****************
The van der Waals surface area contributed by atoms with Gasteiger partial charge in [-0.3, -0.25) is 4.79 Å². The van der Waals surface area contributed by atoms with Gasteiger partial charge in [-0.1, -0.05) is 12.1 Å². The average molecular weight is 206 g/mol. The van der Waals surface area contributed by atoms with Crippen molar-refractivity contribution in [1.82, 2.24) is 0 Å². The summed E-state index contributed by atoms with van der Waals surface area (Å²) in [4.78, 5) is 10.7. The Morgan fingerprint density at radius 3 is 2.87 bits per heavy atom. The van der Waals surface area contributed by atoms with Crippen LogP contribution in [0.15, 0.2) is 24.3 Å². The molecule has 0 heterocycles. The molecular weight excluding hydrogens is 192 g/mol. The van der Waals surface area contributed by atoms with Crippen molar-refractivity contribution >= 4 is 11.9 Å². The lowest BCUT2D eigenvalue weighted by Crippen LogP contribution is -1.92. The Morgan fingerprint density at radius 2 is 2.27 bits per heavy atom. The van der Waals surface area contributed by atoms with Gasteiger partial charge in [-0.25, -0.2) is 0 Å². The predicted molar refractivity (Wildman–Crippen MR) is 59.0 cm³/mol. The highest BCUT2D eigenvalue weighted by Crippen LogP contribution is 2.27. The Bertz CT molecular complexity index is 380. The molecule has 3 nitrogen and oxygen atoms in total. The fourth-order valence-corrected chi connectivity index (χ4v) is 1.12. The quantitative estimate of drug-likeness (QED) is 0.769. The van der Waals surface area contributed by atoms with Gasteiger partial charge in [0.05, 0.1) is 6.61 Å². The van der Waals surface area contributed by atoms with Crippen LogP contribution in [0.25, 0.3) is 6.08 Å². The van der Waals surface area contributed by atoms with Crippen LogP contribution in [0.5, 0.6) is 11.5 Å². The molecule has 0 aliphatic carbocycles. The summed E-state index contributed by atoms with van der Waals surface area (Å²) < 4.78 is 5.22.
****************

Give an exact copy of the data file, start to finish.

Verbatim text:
The van der Waals surface area contributed by atoms with Gasteiger partial charge in [-0.3, -0.25) is 4.79 Å². The van der Waals surface area contributed by atoms with Gasteiger partial charge in [-0.1, -0.05) is 12.1 Å². The average molecular weight is 206 g/mol. The van der Waals surface area contributed by atoms with Crippen molar-refractivity contribution in [1.82, 2.24) is 0 Å². The summed E-state index contributed by atoms with van der Waals surface area (Å²) in [4.78, 5) is 10.7. The Morgan fingerprint density at radius 3 is 2.87 bits per heavy atom. The van der Waals surface area contributed by atoms with Crippen LogP contribution in [0.15, 0.2) is 24.3 Å². The molecule has 0 heterocycles. The molecular weight excluding hydrogens is 192 g/mol. The van der Waals surface area contributed by atoms with Crippen molar-refractivity contribution >= 4 is 11.9 Å². The lowest BCUT2D eigenvalue weighted by Crippen LogP contribution is -1.92. The Morgan fingerprint density at radius 2 is 2.27 bits per heavy atom. The van der Waals surface area contributed by atoms with Gasteiger partial charge in [-0.25, -0.2) is 0 Å². The predicted molar refractivity (Wildman–Crippen MR) is 59.0 cm³/mol. The highest BCUT2D eigenvalue weighted by Crippen LogP contribution is 2.27. The Bertz CT molecular complexity index is 380. The molecule has 3 nitrogen and oxygen atoms in total. The fourth-order valence-corrected chi connectivity index (χ4v) is 1.12. The quantitative estimate of drug-likeness (QED) is 0.769. The van der Waals surface area contributed by atoms with Gasteiger partial charge in [0.05, 0.1) is 6.61 Å². The van der Waals surface area contributed by atoms with Crippen LogP contribution in [0.25, 0.3) is 6.08 Å². The van der Waals surface area contributed by atoms with Crippen LogP contribution in [0.5, 0.6) is 11.5 Å². The molecule has 0 aliphatic carbocycles. The summed E-state index contributed by atoms with van der Waals surface area (Å²) < 4.78 is 5.22.